When the Sundell-Galanakis debates started to unravel on the message boards, many people took the stance of, “Sundell has never lost a match and dominates everyone. Why should he worry about Galanakis? The kid is a year younger and has yet to win a title.” I understand this logic, especially since I knew precisely how good Jesse was. If the conversation were about ANY other wrestler in the state, I would have likely just thought, “stupid debate, no one will ever beat Jesse in high school, for he is the best wrestler that I’ve seen” and moved along, but this was the Mario Galanakis kid we heard so much about. And that whole year, the Whipple’s insisted that Mario was capable of going with Sundell. So I paid attention. I didn’t dare get in the middle of the arguments, for both sides were becoming progressively infuriated with each other as the year went on, but my interest was surely sparked, if not for the matchup itself, for the Jerry Springer-esque cyber-fights that took place every day on the message boards leading up to the matchup.

Jesse Sundell: It really started my Senior year. The online message boards had just started to come out. Looking back on it, sometimes I wonder if it would have exploded as big as it did if it weren’t for the message boards. Lots of people were trash-talking each other, picking sides, etc. It is crazy to think how crazy things got with Mario and I when neither one of us had done anything at all to get it started.

Mario Galanakis: I have always respected Jesse and always will. A very good person who treated me with respect as well. I had tons of respect for him back then, which may surprise people, for there was a lot of talk about us. A lot of message board flame wars about us. I was never involved in any of that and as far as I know, I don’t believe Jesse was either. Whoever it was, they sure did a good job of building up our matches!

This war was scheduled to take place in the postseason, starting with sectionals, followed by districts and if all went as everyone expected, concluding in the state finals. On paper and according to their resumes at that time, Sundell had the upper-hand, but Mario was set on changing the course:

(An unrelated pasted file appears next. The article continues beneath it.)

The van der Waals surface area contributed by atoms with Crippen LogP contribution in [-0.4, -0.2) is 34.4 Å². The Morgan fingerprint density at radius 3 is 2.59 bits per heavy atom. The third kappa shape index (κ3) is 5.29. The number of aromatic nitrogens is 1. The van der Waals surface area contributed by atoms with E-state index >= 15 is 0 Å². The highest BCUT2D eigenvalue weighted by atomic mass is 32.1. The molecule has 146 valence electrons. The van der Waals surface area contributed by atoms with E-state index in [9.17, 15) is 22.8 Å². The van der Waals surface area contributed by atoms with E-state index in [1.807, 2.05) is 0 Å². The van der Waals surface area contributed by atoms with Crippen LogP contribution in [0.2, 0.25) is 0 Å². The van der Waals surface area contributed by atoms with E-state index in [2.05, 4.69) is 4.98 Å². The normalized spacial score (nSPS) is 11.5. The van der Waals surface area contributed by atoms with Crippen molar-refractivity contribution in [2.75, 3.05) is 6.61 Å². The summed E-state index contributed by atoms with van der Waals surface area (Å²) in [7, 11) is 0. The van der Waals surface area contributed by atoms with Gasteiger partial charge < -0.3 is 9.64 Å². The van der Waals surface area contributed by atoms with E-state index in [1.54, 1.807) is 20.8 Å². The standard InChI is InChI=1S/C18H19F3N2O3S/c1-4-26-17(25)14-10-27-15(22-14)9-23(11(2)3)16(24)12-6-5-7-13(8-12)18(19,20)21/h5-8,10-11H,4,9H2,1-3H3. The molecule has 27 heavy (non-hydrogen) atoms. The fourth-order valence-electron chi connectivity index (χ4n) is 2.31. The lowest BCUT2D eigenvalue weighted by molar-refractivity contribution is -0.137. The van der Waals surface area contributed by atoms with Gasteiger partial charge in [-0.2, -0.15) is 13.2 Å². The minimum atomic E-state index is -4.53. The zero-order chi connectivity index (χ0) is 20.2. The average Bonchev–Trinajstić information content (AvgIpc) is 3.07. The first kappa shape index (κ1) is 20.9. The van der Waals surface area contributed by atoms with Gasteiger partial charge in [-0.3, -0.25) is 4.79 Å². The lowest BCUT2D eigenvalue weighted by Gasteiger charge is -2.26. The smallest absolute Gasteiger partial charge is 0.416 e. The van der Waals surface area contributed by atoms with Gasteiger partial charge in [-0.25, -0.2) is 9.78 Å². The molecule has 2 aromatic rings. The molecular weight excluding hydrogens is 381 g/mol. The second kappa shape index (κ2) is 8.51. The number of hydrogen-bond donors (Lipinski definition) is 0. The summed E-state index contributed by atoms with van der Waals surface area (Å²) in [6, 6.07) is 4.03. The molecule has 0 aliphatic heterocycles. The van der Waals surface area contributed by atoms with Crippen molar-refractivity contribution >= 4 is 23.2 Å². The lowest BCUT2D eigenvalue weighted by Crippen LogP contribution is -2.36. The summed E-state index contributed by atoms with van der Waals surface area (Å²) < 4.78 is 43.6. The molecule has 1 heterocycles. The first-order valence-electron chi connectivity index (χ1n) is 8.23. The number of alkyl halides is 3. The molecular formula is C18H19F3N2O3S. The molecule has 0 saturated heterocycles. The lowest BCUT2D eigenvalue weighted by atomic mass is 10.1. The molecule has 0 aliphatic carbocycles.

Mario Galanakis: Going into my Junior year, Sundell was the target I was aiming for. A lot of people may not know this, but the year before, I took third in the bracket where he won his third title. And I would have wrestled him that year at state had I not been beaten in the quarters by Dustin Hinschberger from Belle Plaine. I was winning that match 4-1 with 12 seconds left and riding him out when he hit me with a whip over or something. I lost in the last seconds. Sundell beat Hinschberger in the semis and went on to win the bracket that year. Luckily I wrestled Hinschberger for third and got a little redemption back from the loss, but had my mind set on a state title that year also. I knew Sundell would be in my bracket again the next year and I was gonna prepare myself to be ready for him.

Mario had several supporters, believers, etc. throughout the entire season, but his uncle stood out as being someone who went above and beyond when it came to helping him prepare to defeat Sundell.

Mario Galanakis: My Uncle Dan Hayes helped me prepare a lot. He is Creston standouts, Boone and Beau's dad. He is Creston state champ, Andrew Hayes’s uncle also. After my sophmore year Dan was the one getting me prepared for Sundell. I remember him making me tape a picture of Sundell that he had clipped out of the register on my bedroom door so that I would work harder that off season. He always pushed me to be better and had a huge impact on the success I had! Definitely my number one fan! He skipped Boone’s sectionals and districts that year to be at mine.